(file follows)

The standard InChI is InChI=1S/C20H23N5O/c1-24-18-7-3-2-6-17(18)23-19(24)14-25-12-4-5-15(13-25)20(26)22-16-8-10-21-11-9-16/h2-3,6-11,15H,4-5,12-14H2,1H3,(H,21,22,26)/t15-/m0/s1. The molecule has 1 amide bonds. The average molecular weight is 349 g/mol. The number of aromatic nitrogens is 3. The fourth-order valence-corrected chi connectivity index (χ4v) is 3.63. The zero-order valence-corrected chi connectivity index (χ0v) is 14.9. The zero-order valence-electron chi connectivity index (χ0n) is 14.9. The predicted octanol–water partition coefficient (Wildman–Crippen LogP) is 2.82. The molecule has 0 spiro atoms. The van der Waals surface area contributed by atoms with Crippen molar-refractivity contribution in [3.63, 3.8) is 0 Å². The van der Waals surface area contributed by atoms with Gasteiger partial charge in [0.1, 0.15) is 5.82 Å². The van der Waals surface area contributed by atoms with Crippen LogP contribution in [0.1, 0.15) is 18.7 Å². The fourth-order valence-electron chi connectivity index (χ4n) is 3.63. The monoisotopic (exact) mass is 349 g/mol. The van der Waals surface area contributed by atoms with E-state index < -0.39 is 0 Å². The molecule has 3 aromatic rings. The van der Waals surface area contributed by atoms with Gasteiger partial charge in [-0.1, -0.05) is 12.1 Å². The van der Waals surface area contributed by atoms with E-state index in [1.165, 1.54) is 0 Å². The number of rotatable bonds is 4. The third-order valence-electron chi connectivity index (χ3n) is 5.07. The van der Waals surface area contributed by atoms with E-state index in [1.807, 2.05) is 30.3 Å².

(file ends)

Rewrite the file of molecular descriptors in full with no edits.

The standard InChI is InChI=1S/C20H23N5O/c1-24-18-7-3-2-6-17(18)23-19(24)14-25-12-4-5-15(13-25)20(26)22-16-8-10-21-11-9-16/h2-3,6-11,15H,4-5,12-14H2,1H3,(H,21,22,26)/t15-/m0/s1. The molecule has 1 amide bonds. The average molecular weight is 349 g/mol. The number of aromatic nitrogens is 3. The fourth-order valence-corrected chi connectivity index (χ4v) is 3.63. The zero-order valence-corrected chi connectivity index (χ0v) is 14.9. The zero-order valence-electron chi connectivity index (χ0n) is 14.9. The predicted octanol–water partition coefficient (Wildman–Crippen LogP) is 2.82. The molecule has 0 spiro atoms. The van der Waals surface area contributed by atoms with Crippen molar-refractivity contribution in [3.63, 3.8) is 0 Å². The van der Waals surface area contributed by atoms with Gasteiger partial charge in [0.1, 0.15) is 5.82 Å². The van der Waals surface area contributed by atoms with Crippen LogP contribution in [0.1, 0.15) is 18.7 Å². The fourth-order valence-electron chi connectivity index (χ4n) is 3.63. The monoisotopic (exact) mass is 349 g/mol. The van der Waals surface area contributed by atoms with E-state index < -0.39 is 0 Å². The molecule has 3 aromatic rings. The van der Waals surface area contributed by atoms with Gasteiger partial charge in [-0.1, -0.05) is 12.1 Å². The van der Waals surface area contributed by atoms with E-state index in [1.165, 1.54) is 0 Å². The number of rotatable bonds is 4. The third-order valence-electron chi connectivity index (χ3n) is 5.07. The van der Waals surface area contributed by atoms with E-state index in [1.807, 2.05) is 30.3 Å².